LG is a perennial underdog in the smartphone industry, constantly overshadowed by Samsung and others. To its credit, the company knows this, and keeps trying new approaches that might appeal to niche audiences - things that capitalise on its in-house expertise and that no other company is doing. That's how we got the gloriously impractical G Flex (Review), the V-series with dual screens, and last year's modular G5 (Review). LG also hopes that features such as high-quality audio playback and recording will attract buyers who really value that kind of thing above all else. Unfortunately, most of its devices have rough edges, and haven't been priced competitively.
When it comes to flagships, LG has had a split strategy for the past few years. Its G-series phones, usually launched around March, are more typical flagships, while the V-series models launched towards the end of the year are more experimental and offbeat. Last year's V20 (Review) had a secondary screen, dual cameras, reinforced aluminium body and high-end audio. We didn't mind having any of those features, but they didn't exactly make us want to run out and buy it either.
This year there's a new strategy at play. The main features of the LG V30+ are its top-end hardware and focus on design - in fact, this might be the best looking phone that LG has ever produced. Could this be the one that finally propels LG to the top of the sales charts? We can't wait to find out.
The LG V30+ completely sheds any similarity it might have had with its chunky predecessors. This is an incredibly slick phone, with curved glass in front and on the back, and a polished metal rim that screams luxury. Where the G6 (Review) was bland and thick, the V30+ is gently curved and perfectly proportioned. The construction quality is impeccable, and this phone feels every bit as good in the hand as the Samsung Galaxy S8 (Review) and iPhone 8 (Review). It's a huge leap for LG, especially considering how old-fashioned the V20 felt.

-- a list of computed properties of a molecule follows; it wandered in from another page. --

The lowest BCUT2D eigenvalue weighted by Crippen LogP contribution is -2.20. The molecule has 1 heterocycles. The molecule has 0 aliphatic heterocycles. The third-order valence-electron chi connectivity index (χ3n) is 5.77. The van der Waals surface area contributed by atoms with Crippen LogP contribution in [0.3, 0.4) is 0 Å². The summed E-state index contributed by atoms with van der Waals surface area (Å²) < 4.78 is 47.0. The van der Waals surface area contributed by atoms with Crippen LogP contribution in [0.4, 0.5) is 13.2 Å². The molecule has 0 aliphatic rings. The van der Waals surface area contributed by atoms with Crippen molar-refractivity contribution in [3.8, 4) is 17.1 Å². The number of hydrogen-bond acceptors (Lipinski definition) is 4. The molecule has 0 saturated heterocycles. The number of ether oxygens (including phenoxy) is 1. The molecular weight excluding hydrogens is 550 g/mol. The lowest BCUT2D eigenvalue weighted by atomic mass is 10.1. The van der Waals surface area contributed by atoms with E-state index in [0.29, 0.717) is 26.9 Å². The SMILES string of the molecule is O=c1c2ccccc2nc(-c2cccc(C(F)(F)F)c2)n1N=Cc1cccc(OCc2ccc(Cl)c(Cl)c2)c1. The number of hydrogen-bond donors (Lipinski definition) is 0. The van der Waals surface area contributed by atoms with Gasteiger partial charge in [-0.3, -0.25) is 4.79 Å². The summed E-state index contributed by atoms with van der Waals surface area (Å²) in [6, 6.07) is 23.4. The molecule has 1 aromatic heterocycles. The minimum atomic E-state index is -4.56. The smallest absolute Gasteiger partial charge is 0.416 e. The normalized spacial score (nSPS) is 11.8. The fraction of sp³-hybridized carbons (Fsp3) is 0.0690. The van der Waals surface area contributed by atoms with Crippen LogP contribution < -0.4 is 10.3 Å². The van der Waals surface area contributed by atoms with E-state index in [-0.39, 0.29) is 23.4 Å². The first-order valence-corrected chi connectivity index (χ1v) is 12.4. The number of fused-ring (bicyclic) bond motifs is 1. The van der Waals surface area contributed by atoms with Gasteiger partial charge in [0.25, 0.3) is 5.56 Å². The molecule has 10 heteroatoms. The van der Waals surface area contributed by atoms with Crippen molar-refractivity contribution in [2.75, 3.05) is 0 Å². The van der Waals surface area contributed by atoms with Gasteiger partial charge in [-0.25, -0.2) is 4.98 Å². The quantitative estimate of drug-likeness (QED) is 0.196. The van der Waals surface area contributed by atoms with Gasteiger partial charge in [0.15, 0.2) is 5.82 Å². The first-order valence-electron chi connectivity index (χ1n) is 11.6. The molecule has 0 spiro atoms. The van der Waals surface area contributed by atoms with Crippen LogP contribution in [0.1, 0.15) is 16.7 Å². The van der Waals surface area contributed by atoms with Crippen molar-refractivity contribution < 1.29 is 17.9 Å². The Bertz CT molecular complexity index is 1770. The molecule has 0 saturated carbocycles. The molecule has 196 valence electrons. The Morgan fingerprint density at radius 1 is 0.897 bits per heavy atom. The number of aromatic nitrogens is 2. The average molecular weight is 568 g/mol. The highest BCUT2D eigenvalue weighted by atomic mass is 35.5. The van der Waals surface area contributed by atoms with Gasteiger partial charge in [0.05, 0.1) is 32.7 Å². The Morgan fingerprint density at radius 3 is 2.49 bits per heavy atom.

Our review unit was the silver version, which has a very subtle texture beneath the rear glass that catches the light as you turn the phone around in your hands. The only problem with this design is that both the front and rear are extremely slippery - the V30+ slid out of our trouser pockets on more than one occasion, especially when we were sitting in a car, and wouldn't stay put on any surface that was even slightly inclined. We were afraid of scuffs and scratches showing, but that didn't turn out to be a problem during our review period, at least.
The tall screen on the front is surrounded by black borders; narrower on the sides than on the top and bottom. Overall the look is quite minimalistic. The screen has rounded corners that match the curve of the frame, just like the one on the G6, and LG says that this makes the frame stronger. LG has used the same type and size of screen on the V30+ as on the Google Pixel 2 XL (Review), and while this phone manages to be less tall, the tradeoff is that doesn't have front-facing stereo speakers.
The power button is on the back, which is LG's one consistent brand differentiator. We personally find this inconvenient, but with face recognition and gesture shortcuts, it's easier to live with than before. There's a fingerprint sensor on the power button itself, and at least that winds up being where it needs to be. Above that is the dual camera bump which thankfully protrudes less than 1mm. Though you can't see it, the LG V30+ is IP68 certified for water and dust resistance. The only other interesting point to note is the "Made in India" stamp below LG's logo.